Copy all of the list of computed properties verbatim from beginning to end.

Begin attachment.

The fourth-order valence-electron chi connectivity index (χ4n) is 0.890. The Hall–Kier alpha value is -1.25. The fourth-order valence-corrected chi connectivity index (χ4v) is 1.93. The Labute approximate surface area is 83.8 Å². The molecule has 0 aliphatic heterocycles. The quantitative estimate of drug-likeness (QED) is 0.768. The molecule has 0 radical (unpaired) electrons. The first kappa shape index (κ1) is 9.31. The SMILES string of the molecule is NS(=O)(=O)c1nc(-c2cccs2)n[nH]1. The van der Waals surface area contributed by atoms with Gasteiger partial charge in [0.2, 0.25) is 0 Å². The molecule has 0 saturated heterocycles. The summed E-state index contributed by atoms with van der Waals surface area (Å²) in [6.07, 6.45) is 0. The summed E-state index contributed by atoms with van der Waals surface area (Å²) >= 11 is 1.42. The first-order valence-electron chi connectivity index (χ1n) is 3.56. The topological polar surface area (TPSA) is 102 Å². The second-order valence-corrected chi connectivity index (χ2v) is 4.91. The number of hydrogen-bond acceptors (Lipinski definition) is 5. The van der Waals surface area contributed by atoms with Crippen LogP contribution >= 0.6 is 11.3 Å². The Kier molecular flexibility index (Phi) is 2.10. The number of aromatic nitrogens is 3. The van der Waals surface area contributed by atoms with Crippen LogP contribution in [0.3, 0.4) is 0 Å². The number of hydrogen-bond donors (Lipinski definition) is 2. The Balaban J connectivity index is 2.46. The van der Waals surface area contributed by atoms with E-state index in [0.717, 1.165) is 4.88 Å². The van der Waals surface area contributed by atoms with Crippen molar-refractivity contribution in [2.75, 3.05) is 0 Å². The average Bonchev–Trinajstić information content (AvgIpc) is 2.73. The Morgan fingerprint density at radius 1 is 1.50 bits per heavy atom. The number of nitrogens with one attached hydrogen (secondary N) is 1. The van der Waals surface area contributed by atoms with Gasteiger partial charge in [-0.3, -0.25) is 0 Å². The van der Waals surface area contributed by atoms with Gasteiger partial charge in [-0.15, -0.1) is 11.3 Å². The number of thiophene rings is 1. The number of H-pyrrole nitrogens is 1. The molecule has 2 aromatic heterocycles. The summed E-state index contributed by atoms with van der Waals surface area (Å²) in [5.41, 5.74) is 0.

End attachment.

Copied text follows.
The fourth-order valence-electron chi connectivity index (χ4n) is 0.890. The Hall–Kier alpha value is -1.25. The fourth-order valence-corrected chi connectivity index (χ4v) is 1.93. The Labute approximate surface area is 83.8 Å². The molecule has 0 aliphatic heterocycles. The quantitative estimate of drug-likeness (QED) is 0.768. The molecule has 0 radical (unpaired) electrons. The first kappa shape index (κ1) is 9.31. The SMILES string of the molecule is NS(=O)(=O)c1nc(-c2cccs2)n[nH]1. The van der Waals surface area contributed by atoms with Gasteiger partial charge in [0.2, 0.25) is 0 Å². The molecule has 0 saturated heterocycles. The summed E-state index contributed by atoms with van der Waals surface area (Å²) in [6.07, 6.45) is 0. The summed E-state index contributed by atoms with van der Waals surface area (Å²) >= 11 is 1.42. The first-order valence-electron chi connectivity index (χ1n) is 3.56. The topological polar surface area (TPSA) is 102 Å². The second-order valence-corrected chi connectivity index (χ2v) is 4.91. The number of hydrogen-bond acceptors (Lipinski definition) is 5. The van der Waals surface area contributed by atoms with Crippen LogP contribution >= 0.6 is 11.3 Å². The Kier molecular flexibility index (Phi) is 2.10. The number of aromatic nitrogens is 3. The van der Waals surface area contributed by atoms with Crippen LogP contribution in [0.3, 0.4) is 0 Å². The number of hydrogen-bond donors (Lipinski definition) is 2. The Balaban J connectivity index is 2.46. The van der Waals surface area contributed by atoms with E-state index in [0.717, 1.165) is 4.88 Å². The van der Waals surface area contributed by atoms with Crippen molar-refractivity contribution in [2.75, 3.05) is 0 Å². The average Bonchev–Trinajstić information content (AvgIpc) is 2.73. The Morgan fingerprint density at radius 1 is 1.50 bits per heavy atom. The number of nitrogens with one attached hydrogen (secondary N) is 1. The van der Waals surface area contributed by atoms with Gasteiger partial charge in [-0.3, -0.25) is 0 Å². The van der Waals surface area contributed by atoms with Gasteiger partial charge in [-0.15, -0.1) is 11.3 Å². The number of thiophene rings is 1. The number of H-pyrrole nitrogens is 1. The molecule has 2 aromatic heterocycles. The summed E-state index contributed by atoms with van der Waals surface area (Å²) in [5.41, 5.74) is 0.